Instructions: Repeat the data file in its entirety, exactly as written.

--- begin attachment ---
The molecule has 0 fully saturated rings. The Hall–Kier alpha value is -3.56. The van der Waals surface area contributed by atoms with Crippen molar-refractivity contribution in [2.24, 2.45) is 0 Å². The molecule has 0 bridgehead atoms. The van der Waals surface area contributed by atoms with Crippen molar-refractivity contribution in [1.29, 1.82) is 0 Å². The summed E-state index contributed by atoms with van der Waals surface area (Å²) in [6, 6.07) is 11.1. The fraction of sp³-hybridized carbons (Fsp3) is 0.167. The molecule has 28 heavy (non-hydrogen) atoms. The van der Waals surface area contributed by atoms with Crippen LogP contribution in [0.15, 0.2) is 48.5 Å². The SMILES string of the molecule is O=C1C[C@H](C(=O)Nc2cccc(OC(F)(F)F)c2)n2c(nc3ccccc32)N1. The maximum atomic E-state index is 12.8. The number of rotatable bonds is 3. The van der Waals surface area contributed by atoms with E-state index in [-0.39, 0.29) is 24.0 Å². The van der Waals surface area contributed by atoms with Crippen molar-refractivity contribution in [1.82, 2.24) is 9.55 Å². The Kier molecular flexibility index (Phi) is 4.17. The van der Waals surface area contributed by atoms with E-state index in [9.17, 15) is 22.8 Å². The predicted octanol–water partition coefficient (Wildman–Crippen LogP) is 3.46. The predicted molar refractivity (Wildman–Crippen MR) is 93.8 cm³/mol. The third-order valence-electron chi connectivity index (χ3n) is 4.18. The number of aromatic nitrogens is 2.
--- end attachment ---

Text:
The molecule has 0 fully saturated rings. The Hall–Kier alpha value is -3.56. The van der Waals surface area contributed by atoms with Crippen molar-refractivity contribution in [2.24, 2.45) is 0 Å². The molecule has 0 bridgehead atoms. The van der Waals surface area contributed by atoms with Crippen molar-refractivity contribution in [1.29, 1.82) is 0 Å². The summed E-state index contributed by atoms with van der Waals surface area (Å²) in [6, 6.07) is 11.1. The fraction of sp³-hybridized carbons (Fsp3) is 0.167. The molecule has 28 heavy (non-hydrogen) atoms. The van der Waals surface area contributed by atoms with Crippen LogP contribution in [0.15, 0.2) is 48.5 Å². The SMILES string of the molecule is O=C1C[C@H](C(=O)Nc2cccc(OC(F)(F)F)c2)n2c(nc3ccccc32)N1. The maximum atomic E-state index is 12.8. The number of rotatable bonds is 3. The van der Waals surface area contributed by atoms with E-state index in [-0.39, 0.29) is 24.0 Å². The van der Waals surface area contributed by atoms with Crippen molar-refractivity contribution in [1.82, 2.24) is 9.55 Å². The Kier molecular flexibility index (Phi) is 4.17. The van der Waals surface area contributed by atoms with E-state index in [9.17, 15) is 22.8 Å². The predicted octanol–water partition coefficient (Wildman–Crippen LogP) is 3.46. The predicted molar refractivity (Wildman–Crippen MR) is 93.8 cm³/mol. The third-order valence-electron chi connectivity index (χ3n) is 4.18. The number of aromatic nitrogens is 2.